Friday, June 8, 2012

Black Hills Fat Tire Fest - aka Rain Maker

Fat Tire and Monster sponsors. Good indicators!

Ryan and I have been going to The Black Hills Fat Tire Fest weekend event for a few years. It's pretty well organized with lots of vendor support, city support and alcohol support. Last year we didn't want to return because it rained out half of the weekend and we spent it wandering around. But because the event was transfered to the local trail advocacy group BHMBA, of which our good friend Jason Kingsbury is a part, we wanted to support it and his efforts. Also, the XC race venue was moved to one of the better trail systems around there and that was enough to get us up there. I can't say it loud enough, people. There is so much awesome single track in and minutes from Rapid City. It's a secret stash of techy, rocky, flowy, droppy, yummy trails! Get your kitch and dirt on!

The trip was going to be just the two of us this time, which was great, because we needed to test the sleeping capability of the van. (We plan on camping in it for a week in July). Testing it in the Walmart parking lot in Mitchell, SD (home of the Corn Palace) was not my ideal way of testing but it kept things simple. Bottom line: sleeping in our van, good. Walmart parking lot: suck. It was way too bright. It didn't help that I was sick with some freak body aches, either. But sleeping wasn't all that bad and we even made a Walmart parking lot pal. Another "camper" walked by the van and asked if we had been warm enough. Then felt compelled to explain their recent escapades in Michigan and future plan in Rapid City and how they hadn't been there in 30 years. We had to laugh as we pulled away. That could be a reality show all of it's own. People of Walmart Parking Lot. But on a bright note, I did pick up some meds and a Lord of the Rings DVD for $5. That would be a nice time killer on the way home.

We made it to Rapid just in time for absolutely nothing. The rain closed down the trails for any preriding so we hung out downtown and hit a favorite shop Acme Bicycles. The owner is a new conversion van owner so we had to see what we were missing. Okay, the pop top was very cool. Okay, microwave was nice. A bed. Yeah, but where ya gonna put the bikes and people? We decided we liked our van! (Side note: if you find yourself if Rapid, go to Acme. Tim Rangish is the man and he will take care of you).

That night we went to the opening weekend social. Those Hill people know how to party. Catered buffet with gourmet noodles, 'zza and dessert. Not your typical prerace pasta feed neither. Fat Tire on tap and live tunes, all indoors, under heat lamps. 5-star all the way! My body aches came back and with a vengence. By the time we got home I had the chills and just went to bed.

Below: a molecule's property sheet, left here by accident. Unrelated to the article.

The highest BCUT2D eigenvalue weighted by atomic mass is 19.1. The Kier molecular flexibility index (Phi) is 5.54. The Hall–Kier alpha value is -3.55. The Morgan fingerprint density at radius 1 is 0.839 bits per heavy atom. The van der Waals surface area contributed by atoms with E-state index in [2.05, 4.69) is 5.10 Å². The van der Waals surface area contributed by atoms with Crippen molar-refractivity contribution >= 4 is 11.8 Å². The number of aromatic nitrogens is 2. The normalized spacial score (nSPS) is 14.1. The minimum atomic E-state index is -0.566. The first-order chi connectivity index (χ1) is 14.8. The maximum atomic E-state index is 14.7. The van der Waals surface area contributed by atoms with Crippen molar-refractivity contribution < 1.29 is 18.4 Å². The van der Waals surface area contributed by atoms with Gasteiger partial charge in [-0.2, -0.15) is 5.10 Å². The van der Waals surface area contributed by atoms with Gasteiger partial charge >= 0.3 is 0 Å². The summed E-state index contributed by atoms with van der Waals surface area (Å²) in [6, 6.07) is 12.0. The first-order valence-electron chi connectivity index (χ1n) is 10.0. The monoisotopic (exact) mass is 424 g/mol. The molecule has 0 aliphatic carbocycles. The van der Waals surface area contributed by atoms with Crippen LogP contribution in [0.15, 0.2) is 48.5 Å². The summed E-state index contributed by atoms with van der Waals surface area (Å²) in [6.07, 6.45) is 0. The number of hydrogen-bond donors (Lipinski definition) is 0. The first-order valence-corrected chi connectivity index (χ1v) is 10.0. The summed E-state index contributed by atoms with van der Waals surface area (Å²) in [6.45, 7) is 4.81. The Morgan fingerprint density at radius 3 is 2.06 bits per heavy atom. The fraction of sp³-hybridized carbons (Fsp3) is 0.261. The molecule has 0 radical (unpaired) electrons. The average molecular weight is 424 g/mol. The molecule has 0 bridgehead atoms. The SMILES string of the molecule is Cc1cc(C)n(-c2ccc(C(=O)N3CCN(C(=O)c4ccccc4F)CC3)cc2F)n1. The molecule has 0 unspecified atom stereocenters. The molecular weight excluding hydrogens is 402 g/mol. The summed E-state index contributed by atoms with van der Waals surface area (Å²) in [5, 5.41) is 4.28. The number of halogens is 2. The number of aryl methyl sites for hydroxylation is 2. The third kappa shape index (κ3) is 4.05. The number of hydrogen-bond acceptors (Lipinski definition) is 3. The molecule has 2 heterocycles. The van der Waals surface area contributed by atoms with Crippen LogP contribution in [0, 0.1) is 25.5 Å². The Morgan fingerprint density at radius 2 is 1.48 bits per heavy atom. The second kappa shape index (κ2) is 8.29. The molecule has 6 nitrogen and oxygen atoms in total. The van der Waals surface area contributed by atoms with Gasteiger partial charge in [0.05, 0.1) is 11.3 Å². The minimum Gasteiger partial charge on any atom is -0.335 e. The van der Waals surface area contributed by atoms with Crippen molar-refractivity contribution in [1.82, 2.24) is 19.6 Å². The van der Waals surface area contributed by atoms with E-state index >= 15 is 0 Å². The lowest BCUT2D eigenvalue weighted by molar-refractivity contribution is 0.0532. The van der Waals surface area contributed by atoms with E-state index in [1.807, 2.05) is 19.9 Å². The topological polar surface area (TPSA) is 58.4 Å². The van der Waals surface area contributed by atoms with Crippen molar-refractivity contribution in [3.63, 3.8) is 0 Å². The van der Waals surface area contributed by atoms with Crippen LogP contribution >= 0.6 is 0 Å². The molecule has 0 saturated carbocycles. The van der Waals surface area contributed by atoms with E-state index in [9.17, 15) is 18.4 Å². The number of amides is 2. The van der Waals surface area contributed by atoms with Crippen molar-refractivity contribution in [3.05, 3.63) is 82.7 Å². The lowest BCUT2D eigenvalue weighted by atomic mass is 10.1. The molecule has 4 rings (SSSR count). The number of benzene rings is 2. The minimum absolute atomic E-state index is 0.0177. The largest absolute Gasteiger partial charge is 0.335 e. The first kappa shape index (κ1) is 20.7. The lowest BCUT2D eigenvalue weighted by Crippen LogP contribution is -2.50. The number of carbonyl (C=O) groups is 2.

Nom, nom, nom!

New Belgium floweth.

I wasn't too upset that the next day was wiped out. I didn't have the chills anymore but I still was achey. It rained all day. We did hang out at the venue for a bit, chatting with other racers. Jamie from Norfolk was there so we talked bikes, vans and motos. We took a ride to the XC course to check it out but couldn't find it so I buzzed good ol Tim Edwards, State Farm Insurance rep who sponsors Psycowpath. He has a cabin nearby and was going to be there. Turned out, he owned the land the course was on. Ha! And the start/finish area was his meadow and the road to the single track was his road. We were jealous. He met us in his meadow and took us for an ATV ride up to his old place and then to his new place. With views of the hills and all of its natural beauty, we couldn't imagine why he was still in Omaha. But we surmised, it would only be a matter of time. We killed the day talking bikes, vans and motos. We got Tim up to date on all things biking in Omaha and enjoyed a bowl of his wife's homemade soup. Couldn't really complain. That night we enjoyed home made chili at Jason's house with home made corn bread and guac. Life wasn't too bad. Good thing this weird illness wasn't killing my appetite.

By Sunday, we were ready to get our dirt on. No more sitting around! The sky had cleared and it was going to be 60 at race time. We were first to arrive at the venue. It had rained all night so the road and the meadow was wetter than wet. But the locals were optimistic. Me, not so much. Not only had I forgotten my team shorts, but I was still feeling kinda sick. So, it was gonna be what was gonna be.